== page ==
The proposal has broad support in the House but, in the Senate, it is believed to be three votes short of a majority sufficient to override a veto. The House could vote on the measure as early as this month.
Writing for the New York Times, Kevin Sack questions whether Barack Obama's health plan can really lower health care costs enough to bring down premiums by $2,500 for the typical family. Sack writes,
It is one of the most audacious promises in a campaign that has been thick with them.
In speech after speech, Senator Barack Obama has vowed that he will lower the country’s health care costs enough to “bring down premiums by $2,500 for the typical family.” Moreover, Mr. Obama, the presumptive Democratic nominee, has promised that his health plan will be in place “by the end of my first term as president of the United States.”
Whether Mr. Obama can deliver is a matter of considerable dispute among health analysts and economists. While there is consensus that the American health care system is bloated with waste, eliminating enough to save $2,500 per family would require simultaneous and synergistic solutions to a host of problems that have proved intractable for decades.
Even if the next president and Congress can muster the political will, analysts question whether significant savings would materialize in as little as four years, or even in 10. But as Mr. Obama confronts an electorate that is deeply unsettled by escalating health costs, he is offering a precise “chicken in every pot” guarantee based on numbers that are largely unknowable. Furthermore, it is not completely clear what he is promising.
The Wall Street Journal continues coverage on the salmonella outbreak and reports on problems in the US food-safety system. Jane Zhang and Janet Adamy write,
The twisting road that led federal investigators to announce Monday that they found a single contaminated jalapeno pepper grown in Mexico and sitting at a distribution center in McAllen, Texas -- the smoking gun in the continuing salmonella outbreak long blamed on tomatoes -- has exposed problems in the U.S. food-safety system.
After weeks of trying to get to the bottom of the outbreak, it occurred to investigators in late June that they had to look beyond fresh tomatoes. In at least two large clusters of illnesses, tomatoes weren't a factor, and cases kept piling up after the government had warned consumers to avoid eating fresh tomatoes.
Hurdles to the probe ranged from poor record-keeping for tracking fresh produce to some overwhelmed state health departments to the fact that jalapenos had never before been implicated in a salmonella outbreak.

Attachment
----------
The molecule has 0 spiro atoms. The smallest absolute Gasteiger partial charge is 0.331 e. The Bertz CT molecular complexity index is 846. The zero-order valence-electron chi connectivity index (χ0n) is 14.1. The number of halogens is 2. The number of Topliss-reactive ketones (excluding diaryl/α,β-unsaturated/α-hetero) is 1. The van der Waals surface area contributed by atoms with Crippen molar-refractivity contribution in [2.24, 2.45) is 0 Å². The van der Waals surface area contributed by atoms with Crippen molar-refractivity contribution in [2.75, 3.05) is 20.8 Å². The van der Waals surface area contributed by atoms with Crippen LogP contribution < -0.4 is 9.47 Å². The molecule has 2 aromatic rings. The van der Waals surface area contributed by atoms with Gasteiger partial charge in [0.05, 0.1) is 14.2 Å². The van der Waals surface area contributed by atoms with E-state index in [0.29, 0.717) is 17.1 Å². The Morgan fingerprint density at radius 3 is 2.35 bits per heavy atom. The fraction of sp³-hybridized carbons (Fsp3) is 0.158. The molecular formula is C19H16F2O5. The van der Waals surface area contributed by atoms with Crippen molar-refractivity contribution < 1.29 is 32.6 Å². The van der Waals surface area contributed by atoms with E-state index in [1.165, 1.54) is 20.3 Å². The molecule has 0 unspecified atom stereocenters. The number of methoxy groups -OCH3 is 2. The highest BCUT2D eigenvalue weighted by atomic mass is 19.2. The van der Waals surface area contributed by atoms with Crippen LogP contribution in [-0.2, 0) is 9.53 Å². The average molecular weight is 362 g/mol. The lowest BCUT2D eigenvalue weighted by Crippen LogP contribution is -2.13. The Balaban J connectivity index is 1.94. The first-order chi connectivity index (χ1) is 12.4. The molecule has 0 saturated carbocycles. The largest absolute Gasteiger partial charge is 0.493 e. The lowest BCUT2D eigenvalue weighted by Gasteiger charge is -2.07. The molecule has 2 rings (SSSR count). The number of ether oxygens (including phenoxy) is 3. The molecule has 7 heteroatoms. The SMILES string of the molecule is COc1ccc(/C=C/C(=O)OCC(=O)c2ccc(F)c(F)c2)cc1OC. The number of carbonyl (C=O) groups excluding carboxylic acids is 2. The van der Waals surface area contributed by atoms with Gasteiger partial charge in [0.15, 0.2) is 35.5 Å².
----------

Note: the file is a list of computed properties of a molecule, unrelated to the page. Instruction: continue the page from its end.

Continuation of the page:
The Los Angeles Times reports on a study that finds viagra may be helpful to women whose sexual performance had flagged as a side effect of taking antidrepressants. Denise Gellene writes,
The long search for the female equivalent of Viagra has led researchers to . . . Viagra.
In a small study of 98 women published today, the little blue pill helped women whose sexual performance had flagged as a side effect of taking antidepressants, known as SSRIs -- a very specific finding that could open a new use for the male impotence drug.
The report in the Journal of the American Medical Assn. is one of the few to find some benefit for women despite nearly a decade of searching by its maker, Pfizer Inc.
More than 6 million women in the U.S. suffer from major depression. Antidepressants are the most common treatment for the mood disorder, and while they can be quite beneficial, they often have debilitating sexual side effects.
Doctors said the study, which was funded with a grant from Pfizer, could foster broader experimentation with Viagra for women, although they added that the drug was unlikely to become the blockbuster phenomenon it is among men. Its effectiveness in women is limited compared with men, and Pfizer has said it does not plan to develop the drug for female disorders.
Tuesday, July 22, 2008
The New York Times reports that the strain blamed for the salmonella outbreak shows up in a Mexican-grown pepper found in a Texas distribution plant. Officials warn against eating fresh jalapeños. Bina Venkataraman writes,
Federal food officials have matched a bacterial strain found on fresh jalapeños in a Texas distribution plant with the strain responsible for what has become the nation’s largest food-borne outbreak in the past decade.
The strain found on the jalapeños, Salmonella Saintpaul, was a genetic match to the strain found in lab tests of many of the 1,251 people who have become sick from salmonella poisoning over the past three months.